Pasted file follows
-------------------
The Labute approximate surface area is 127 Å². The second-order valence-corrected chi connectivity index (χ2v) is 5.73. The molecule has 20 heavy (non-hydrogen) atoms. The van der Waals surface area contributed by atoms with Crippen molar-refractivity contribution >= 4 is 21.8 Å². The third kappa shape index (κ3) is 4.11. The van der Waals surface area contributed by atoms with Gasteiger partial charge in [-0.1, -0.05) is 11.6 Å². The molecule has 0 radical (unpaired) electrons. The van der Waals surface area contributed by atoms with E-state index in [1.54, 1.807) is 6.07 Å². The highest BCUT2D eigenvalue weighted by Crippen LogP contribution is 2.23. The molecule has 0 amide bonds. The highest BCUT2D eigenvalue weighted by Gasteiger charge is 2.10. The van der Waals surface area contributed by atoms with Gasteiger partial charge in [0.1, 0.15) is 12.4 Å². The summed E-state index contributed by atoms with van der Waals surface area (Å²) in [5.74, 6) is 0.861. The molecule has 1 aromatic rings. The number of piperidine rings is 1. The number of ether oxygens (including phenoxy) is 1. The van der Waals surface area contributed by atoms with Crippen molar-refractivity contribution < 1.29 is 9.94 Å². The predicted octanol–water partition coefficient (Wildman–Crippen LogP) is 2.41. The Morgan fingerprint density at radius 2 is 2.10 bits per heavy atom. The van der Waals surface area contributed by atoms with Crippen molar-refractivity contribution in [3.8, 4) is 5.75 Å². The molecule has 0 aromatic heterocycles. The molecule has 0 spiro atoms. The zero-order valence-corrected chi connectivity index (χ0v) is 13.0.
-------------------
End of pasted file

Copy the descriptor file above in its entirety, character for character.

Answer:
The Labute approximate surface area is 127 Å². The second-order valence-corrected chi connectivity index (χ2v) is 5.73. The molecule has 20 heavy (non-hydrogen) atoms. The van der Waals surface area contributed by atoms with Crippen molar-refractivity contribution >= 4 is 21.8 Å². The third kappa shape index (κ3) is 4.11. The van der Waals surface area contributed by atoms with Gasteiger partial charge in [-0.1, -0.05) is 11.6 Å². The molecule has 0 radical (unpaired) electrons. The van der Waals surface area contributed by atoms with E-state index in [1.54, 1.807) is 6.07 Å². The highest BCUT2D eigenvalue weighted by Crippen LogP contribution is 2.23. The molecule has 0 amide bonds. The highest BCUT2D eigenvalue weighted by Gasteiger charge is 2.10. The van der Waals surface area contributed by atoms with Gasteiger partial charge in [0.1, 0.15) is 12.4 Å². The summed E-state index contributed by atoms with van der Waals surface area (Å²) in [5.74, 6) is 0.861. The molecule has 1 aromatic rings. The number of piperidine rings is 1. The number of ether oxygens (including phenoxy) is 1. The van der Waals surface area contributed by atoms with Crippen molar-refractivity contribution < 1.29 is 9.94 Å². The predicted octanol–water partition coefficient (Wildman–Crippen LogP) is 2.41. The Morgan fingerprint density at radius 2 is 2.10 bits per heavy atom. The van der Waals surface area contributed by atoms with Crippen molar-refractivity contribution in [3.8, 4) is 5.75 Å². The molecule has 0 aromatic heterocycles. The molecule has 0 spiro atoms. The zero-order valence-corrected chi connectivity index (χ0v) is 13.0.